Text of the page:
Michael’s Steak and Seafood Bar

8th December 2015 6pm


Michael's Steak and Seafood Bar

Michael’s Steak and Seafood Bar

In the former site of Bar Rioja and Iggs (and possibly the Mussel and Steak bar for a brief amount of time) Michael Neave has opened a new restaurant. I already love Michael Neave’s Kitchen and Whisky Bar (I must do a visit for a blog post at some point) so when I heard he was behind this place I had to give it a whirl.

The restaurant is beautifully decorated in blues and light wood and also has a fancy glass feature in the floor. There are also lovely booths to section off parts of the dining space, so the dining experience is spacious yet cosy. Lovely staff got us started with drinks – although we were not offered tap water. I went with still water whilst my friend went for wine. As you would expect, the menu covers steak and seafood. However, I reckon there is less seafood on there than would be expected. Not that it mattered as there was still some choice. I wanted to try both meat and seafood elements, so went for highland venison carpaccio followed by a kilo of mussels and a side of fries. My friend chose smoked haddock and saffron potato terrine and a beef and oyster pie.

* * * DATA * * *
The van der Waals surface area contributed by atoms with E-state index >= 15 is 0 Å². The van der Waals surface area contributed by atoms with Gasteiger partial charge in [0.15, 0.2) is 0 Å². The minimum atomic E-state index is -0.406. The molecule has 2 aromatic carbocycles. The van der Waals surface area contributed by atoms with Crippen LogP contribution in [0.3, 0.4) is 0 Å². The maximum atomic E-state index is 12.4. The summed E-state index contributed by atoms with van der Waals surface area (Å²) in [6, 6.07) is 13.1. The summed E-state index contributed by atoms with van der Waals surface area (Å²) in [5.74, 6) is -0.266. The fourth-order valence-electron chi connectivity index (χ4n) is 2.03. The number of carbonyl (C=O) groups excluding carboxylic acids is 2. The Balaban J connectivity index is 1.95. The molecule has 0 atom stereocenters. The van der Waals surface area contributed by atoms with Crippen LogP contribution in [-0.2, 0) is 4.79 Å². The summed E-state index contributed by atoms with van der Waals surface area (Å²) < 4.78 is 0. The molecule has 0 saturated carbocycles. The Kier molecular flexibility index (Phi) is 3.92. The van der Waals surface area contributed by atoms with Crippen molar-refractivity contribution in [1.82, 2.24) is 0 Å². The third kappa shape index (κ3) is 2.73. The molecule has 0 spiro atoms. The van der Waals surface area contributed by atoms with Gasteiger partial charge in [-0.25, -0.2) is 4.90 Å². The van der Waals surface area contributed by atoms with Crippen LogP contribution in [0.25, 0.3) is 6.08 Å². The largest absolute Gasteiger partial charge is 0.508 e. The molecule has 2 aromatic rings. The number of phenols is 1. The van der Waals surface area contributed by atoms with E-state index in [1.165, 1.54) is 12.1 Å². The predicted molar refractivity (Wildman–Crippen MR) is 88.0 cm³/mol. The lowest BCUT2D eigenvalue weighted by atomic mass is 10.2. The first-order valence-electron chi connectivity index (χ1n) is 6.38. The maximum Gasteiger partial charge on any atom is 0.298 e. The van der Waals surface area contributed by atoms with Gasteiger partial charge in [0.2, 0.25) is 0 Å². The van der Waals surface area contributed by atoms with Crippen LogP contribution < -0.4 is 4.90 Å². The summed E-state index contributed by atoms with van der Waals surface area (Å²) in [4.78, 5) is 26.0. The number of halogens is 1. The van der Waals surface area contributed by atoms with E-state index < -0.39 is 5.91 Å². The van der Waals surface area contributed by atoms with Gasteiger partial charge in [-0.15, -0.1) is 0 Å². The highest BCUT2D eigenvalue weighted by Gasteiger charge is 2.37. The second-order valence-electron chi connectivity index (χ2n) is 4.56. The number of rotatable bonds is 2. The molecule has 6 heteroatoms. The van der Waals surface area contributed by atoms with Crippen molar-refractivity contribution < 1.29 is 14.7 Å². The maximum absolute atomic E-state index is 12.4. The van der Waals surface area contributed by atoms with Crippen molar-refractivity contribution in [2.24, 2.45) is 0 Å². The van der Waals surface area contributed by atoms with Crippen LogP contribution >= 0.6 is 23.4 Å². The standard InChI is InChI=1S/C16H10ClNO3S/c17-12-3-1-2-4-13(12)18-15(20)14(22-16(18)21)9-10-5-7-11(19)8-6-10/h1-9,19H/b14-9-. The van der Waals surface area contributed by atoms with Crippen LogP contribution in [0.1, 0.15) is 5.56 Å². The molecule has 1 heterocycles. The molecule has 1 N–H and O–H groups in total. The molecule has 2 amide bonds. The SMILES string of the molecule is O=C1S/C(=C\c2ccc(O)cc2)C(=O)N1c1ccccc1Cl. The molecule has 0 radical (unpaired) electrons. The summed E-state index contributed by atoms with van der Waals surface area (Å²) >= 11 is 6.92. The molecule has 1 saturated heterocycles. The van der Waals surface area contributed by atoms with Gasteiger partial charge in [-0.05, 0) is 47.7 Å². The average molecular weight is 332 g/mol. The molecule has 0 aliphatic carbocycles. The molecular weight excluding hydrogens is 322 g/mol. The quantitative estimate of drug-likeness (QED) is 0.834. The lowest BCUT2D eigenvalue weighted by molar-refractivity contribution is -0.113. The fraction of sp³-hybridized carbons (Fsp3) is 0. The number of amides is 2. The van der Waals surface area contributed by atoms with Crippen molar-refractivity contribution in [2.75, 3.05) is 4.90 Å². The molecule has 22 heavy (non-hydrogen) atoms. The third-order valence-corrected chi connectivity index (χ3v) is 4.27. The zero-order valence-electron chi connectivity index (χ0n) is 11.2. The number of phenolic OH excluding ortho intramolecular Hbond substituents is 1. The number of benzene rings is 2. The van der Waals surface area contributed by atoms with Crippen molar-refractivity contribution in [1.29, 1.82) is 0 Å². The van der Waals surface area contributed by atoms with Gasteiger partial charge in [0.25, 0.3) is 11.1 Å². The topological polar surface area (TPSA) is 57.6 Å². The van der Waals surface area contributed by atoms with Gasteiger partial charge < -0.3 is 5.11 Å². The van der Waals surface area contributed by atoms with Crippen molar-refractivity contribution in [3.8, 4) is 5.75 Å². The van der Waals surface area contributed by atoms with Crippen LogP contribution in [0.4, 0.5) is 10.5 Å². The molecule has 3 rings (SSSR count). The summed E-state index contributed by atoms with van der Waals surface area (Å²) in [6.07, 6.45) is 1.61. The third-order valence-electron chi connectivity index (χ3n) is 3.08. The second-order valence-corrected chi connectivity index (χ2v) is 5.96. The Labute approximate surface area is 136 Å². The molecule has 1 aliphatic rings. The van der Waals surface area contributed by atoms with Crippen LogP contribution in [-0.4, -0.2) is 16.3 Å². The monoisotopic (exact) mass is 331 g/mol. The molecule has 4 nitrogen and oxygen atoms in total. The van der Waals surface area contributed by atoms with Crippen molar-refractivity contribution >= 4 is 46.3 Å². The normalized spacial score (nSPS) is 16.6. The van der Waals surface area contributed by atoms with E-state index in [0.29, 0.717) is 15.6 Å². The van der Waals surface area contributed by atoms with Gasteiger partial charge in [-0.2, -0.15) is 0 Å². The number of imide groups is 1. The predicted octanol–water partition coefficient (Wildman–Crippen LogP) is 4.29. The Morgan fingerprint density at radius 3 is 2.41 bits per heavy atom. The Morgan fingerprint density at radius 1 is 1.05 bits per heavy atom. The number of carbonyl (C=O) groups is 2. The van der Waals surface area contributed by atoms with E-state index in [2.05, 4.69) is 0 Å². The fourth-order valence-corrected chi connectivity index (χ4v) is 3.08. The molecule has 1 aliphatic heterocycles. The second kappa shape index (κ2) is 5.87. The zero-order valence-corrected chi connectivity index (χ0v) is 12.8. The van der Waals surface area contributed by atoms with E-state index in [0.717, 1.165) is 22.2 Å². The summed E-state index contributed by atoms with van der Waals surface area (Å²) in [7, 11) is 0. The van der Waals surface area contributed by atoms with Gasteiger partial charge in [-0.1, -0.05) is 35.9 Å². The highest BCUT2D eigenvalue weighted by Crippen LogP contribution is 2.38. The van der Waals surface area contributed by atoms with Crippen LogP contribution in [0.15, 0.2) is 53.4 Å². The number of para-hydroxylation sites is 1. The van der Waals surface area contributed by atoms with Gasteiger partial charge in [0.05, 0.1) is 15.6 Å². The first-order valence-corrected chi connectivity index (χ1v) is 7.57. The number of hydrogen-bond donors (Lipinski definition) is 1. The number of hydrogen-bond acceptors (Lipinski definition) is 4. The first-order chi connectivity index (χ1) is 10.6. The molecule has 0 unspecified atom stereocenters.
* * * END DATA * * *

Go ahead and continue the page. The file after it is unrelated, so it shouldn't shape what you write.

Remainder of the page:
Firstly, the starters. My venison had great flavour and the meat was incredibly soft. A light seasoning on the meat made the most of the taste. The accompanying potato and radish salad, whilst full of chive, missed a bit of seasoning but was pleasant. The drizzle of balsamic glaze was the only thing that gave the dish a bit of sparkle. Other side of the table the terrine was enjoyed and the smokiness came through well.